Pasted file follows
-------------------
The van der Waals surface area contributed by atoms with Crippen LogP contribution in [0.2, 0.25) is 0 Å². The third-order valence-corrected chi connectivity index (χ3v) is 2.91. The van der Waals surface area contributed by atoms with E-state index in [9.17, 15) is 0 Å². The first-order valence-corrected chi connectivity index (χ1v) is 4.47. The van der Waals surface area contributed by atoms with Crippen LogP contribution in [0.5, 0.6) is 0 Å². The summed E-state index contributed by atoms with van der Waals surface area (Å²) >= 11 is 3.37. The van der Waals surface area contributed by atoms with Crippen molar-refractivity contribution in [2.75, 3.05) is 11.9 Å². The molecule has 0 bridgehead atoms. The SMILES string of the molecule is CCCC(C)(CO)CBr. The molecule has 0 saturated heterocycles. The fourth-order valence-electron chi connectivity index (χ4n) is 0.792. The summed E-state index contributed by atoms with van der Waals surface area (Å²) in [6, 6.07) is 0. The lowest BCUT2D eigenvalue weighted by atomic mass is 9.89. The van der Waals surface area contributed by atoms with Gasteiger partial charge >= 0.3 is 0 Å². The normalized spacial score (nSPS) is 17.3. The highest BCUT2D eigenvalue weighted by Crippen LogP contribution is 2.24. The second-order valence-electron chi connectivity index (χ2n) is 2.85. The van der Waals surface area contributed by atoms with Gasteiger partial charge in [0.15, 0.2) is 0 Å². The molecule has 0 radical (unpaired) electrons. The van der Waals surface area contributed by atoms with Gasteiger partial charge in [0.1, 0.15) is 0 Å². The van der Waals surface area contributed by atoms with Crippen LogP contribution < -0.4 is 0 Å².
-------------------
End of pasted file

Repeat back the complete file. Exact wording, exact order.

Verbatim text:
The van der Waals surface area contributed by atoms with Crippen LogP contribution in [0.2, 0.25) is 0 Å². The third-order valence-corrected chi connectivity index (χ3v) is 2.91. The van der Waals surface area contributed by atoms with E-state index in [9.17, 15) is 0 Å². The first-order valence-corrected chi connectivity index (χ1v) is 4.47. The van der Waals surface area contributed by atoms with Crippen LogP contribution in [0.5, 0.6) is 0 Å². The summed E-state index contributed by atoms with van der Waals surface area (Å²) >= 11 is 3.37. The van der Waals surface area contributed by atoms with Crippen molar-refractivity contribution in [2.75, 3.05) is 11.9 Å². The molecule has 0 bridgehead atoms. The SMILES string of the molecule is CCCC(C)(CO)CBr. The molecule has 0 saturated heterocycles. The fourth-order valence-electron chi connectivity index (χ4n) is 0.792. The summed E-state index contributed by atoms with van der Waals surface area (Å²) in [6, 6.07) is 0. The lowest BCUT2D eigenvalue weighted by atomic mass is 9.89. The van der Waals surface area contributed by atoms with Gasteiger partial charge >= 0.3 is 0 Å². The normalized spacial score (nSPS) is 17.3. The highest BCUT2D eigenvalue weighted by Crippen LogP contribution is 2.24. The second-order valence-electron chi connectivity index (χ2n) is 2.85. The van der Waals surface area contributed by atoms with Gasteiger partial charge in [0.15, 0.2) is 0 Å². The molecule has 0 radical (unpaired) electrons. The van der Waals surface area contributed by atoms with Gasteiger partial charge in [0.1, 0.15) is 0 Å². The van der Waals surface area contributed by atoms with Crippen LogP contribution < -0.4 is 0 Å².